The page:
I think about death a lot.
Not in the Marla Singer sort of way. In the life-is-short-and-precious sort of way. It helps calm the chaos of my mind when I get overwhelmed, which is often. I think, maybe if people were reminded more about death, they would find a meaningful sense of purpose. Maybe they would lead better lives, appreciate what matters most, focus on taking care of themselves.
I research this. It’s called mortality salience. And it, in fact, makes people more stressed out, selfish, and sinister. This is frustrating to me. Why? The regrets of the dying have to do with wishing they didn’t worry so much and had spent more time with their loved ones. No one regrets having not been more vindictive or narcissistic.
But it’s true. Warning labels on cigarettes make people more likely to smoke. Because being reminded you’re going to die apparently is a distressing thought that spurs self-abuse. I don’t think of it that way. I think of death as a gift — one that serves as a reminder to focus on joy.
Joy is not happiness. It is not fun. It’s not even pleasure. Joy is authenticity. It comes from embracing who you are. It draws the best out of you. Joy is a verb, something you do every day. It feels effortless because it’s a natural flow from your very being. It’s the highest kind of fulfillment.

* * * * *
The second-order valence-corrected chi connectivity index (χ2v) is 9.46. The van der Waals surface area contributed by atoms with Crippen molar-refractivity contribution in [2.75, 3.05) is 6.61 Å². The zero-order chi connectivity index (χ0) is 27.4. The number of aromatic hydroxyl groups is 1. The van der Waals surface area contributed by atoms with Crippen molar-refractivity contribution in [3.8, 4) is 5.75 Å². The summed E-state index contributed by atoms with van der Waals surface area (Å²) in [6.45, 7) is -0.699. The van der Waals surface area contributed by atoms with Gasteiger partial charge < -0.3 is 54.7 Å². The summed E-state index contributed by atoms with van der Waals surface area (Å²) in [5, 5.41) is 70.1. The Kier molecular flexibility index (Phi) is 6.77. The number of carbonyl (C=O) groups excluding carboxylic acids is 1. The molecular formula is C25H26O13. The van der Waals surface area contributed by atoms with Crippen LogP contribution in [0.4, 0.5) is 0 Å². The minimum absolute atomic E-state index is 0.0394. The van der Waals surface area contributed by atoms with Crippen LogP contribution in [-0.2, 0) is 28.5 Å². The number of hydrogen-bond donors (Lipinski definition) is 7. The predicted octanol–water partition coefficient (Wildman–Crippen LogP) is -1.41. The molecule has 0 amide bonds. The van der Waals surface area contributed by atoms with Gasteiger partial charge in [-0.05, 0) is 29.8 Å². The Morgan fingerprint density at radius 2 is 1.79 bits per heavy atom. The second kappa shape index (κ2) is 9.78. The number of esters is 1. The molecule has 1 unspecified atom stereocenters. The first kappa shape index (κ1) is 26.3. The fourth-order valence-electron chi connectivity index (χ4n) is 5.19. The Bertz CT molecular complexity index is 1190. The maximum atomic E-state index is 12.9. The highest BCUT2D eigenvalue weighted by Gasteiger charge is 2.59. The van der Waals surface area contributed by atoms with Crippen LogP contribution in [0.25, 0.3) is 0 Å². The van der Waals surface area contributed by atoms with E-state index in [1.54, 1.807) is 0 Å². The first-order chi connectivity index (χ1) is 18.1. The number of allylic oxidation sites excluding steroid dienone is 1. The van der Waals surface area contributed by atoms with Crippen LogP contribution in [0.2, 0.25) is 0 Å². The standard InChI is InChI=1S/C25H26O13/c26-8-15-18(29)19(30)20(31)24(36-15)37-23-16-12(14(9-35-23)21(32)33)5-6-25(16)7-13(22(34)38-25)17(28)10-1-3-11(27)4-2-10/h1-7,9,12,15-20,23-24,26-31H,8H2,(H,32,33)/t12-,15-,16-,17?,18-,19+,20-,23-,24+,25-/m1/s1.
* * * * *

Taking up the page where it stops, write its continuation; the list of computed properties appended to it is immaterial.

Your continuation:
People talk about mind-body connection as if they are separate entities. Not true. The mind is the body. The body is the mind. Many pieces fit together, just so, to create a healthy existence. It’s easy enough to learn how to eat and exercise. It’s not news that sleep is important. What no one tells you is that being yourself is just as vital for your health.
When I think of death, I think of how I want to live today. It may be my last. You never know. I want to spend my time doing what is meaningful to me. I want to pour my energy into understanding the world around me and learning how to leave it a better place. I want a sense of peace knowing that I don’t fear being myself.
This life is all I have. I try to make the most of it. Joy helps me do that.
Rachel Granzow has her Masters degree in Clinical Psychology from Columbia University. She’s a health coach and wellness educator devoted to helping people feel better in and about their bodies.